and be challenged, looking to teach and be taught, looking to be a good

student, an honest thinker, and a decent human being. I was trying to balance

the personal with the professional.”

His scholarship, like his “change,” came

early: At twelve, he wrote a 250-page history of Canada, and at thirteen a

180-page history of Mexico City. Perhaps this was around the time it was

becoming increasingly clear to those around him he was destined to be a problem—once that final leap to maturity

took place. 

Still, his many accomplishments didn’t

come without obstacles. Three failed marriages are a grim reminder. An emotional

battle with cancer almost a decade ago also does the job of reasserting the

fragility and vulnerability of human life. But no one, in spite of these travails,

could be more focused than Dr. West.   

In fact, the great doctor has remarkably

found a way to make sense of the world through his personal sufferings and

shortcomings. His cancer-stricken body dovetailed with the introductory years

of the second Bush presidency. Democracy

Matters: Winning the Fight Against Imperialism, his powerful text

released in 2004, follow-up to the groundbreaking Race

Matters, grew out of that experience. Much like his cancer, the

neo-liberal cancer was “eating at the body politic.” It was “fueled by greed,

and indifference to the poor and disinherited. As it spread, it would corrode

the nation’s spirit and weaken our economic immune system.” 

The deficient cells of morality conceded

as the tumor of racism spread wide across this body politic. Xenophobia and

Negrophobia were early symptoms. Dr. West knows this. And Race Matters was meant, in many ways, to begin the healing process—even

if certain folks (like Secretary of State Hillary Clinton, who wondered to him

once during a visit to the White House “why blacks don’t take advantage of all

these opportunities they have”) didn’t/don’t get it. So, whether dining with arch-White nationalist Pat Buchanan

or dialoging with supreme racist Rush Limbaugh, Dr. West is comfortable

speaking the “unarmed truth” with enough love to neuter even the most reactionary

of extremists. 

But Brother

West also reserves ample space for light-heartedness, wrapped in the

garment of memory and recollection.

So, whether lighting Jazz divine Sarah

Vaughan’s cigarettes in between sets, or carrying bags for soprano singer

Kathleen Battle (with whom he was, at a time, romantically involved), Dr. West

hid nothing about his past—and I can only imagine present—pursuits of love and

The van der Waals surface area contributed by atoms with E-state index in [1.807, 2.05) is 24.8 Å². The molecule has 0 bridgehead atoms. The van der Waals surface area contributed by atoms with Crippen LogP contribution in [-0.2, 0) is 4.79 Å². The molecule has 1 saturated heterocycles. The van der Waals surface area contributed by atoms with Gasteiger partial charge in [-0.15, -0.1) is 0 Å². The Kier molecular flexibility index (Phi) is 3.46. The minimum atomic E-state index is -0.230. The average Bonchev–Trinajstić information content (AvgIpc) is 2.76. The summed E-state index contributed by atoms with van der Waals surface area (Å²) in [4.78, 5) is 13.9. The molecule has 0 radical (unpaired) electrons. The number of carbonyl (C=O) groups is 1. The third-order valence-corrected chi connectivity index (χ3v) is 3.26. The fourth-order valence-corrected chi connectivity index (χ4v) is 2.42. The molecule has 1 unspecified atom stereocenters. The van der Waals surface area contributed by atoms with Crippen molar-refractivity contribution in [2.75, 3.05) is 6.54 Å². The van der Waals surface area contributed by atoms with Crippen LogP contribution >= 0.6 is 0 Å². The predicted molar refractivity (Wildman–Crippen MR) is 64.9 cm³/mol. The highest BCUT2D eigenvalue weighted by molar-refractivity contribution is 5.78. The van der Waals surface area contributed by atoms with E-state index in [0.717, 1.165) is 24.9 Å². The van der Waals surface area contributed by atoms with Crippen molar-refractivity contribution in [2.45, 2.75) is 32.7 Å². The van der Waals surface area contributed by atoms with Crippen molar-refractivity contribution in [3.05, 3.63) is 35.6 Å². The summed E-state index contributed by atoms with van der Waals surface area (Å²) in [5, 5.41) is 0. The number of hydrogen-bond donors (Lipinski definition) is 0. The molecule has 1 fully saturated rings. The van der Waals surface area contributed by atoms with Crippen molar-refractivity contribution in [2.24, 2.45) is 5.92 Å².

passion. He loved the ladies and the ladies loved him. Bigger brother Clifton

L. West III provides much needed validation.

And though he swears his distinguished

fashion sense is “deep and operates on lots of levels at once,” it’s hard to

read deepness in: “I like the

three-piece black suit and tie because I think it looks cool. It makes me feel

cool and ready to face the world.” In his defense, Dr. West can lay claim to a mural

in New Jersey painted in his honor (The Cornel West Wall), countless

name-checks on Hip-Hop songs, a Hip-Hop Christian band bearing his name (The

Cornel West Theory), and a popular 2007 album titled after one of his lectures

(Lupe Fiasco’s The Cool). That’s

pretty cool.   

All this, though, would mean nothing without

a legacy to continue the work begun and extended through his ministry. That

legacy is almost incomplete without his two kids, whom he advises ardently:

“The first step toward wisdom and maturity are to gain self-respect and

self-confidence.”

Dr. West, in the finest tradition of

Muddy Waters, B.B. King, Ralph Ellison, Robert Johnson, and Buddy Guy is a

bluesman.

Brother

West,

as he would like to be called, has only just begun. You ain’t seen nuthin’ yet! One half-century down; at least one

more to go.

The “shudder” of death has failed to

stop him. The claws of defeat haven’t been successful either.

The “raw blues” of his life is what

saved me, and the least I can do is ask that you go pick yourself up a copy—or two,

or three—of this brilliant memoir of a man who is still a mystery to some but a

miracle to others—like myself.

Get

It: Click Here!

Tolu

Olorunda is a cultural critic and a columnist for BlackCommentator.com. He can be reached

at Tolu.Olorunda@gmail.com.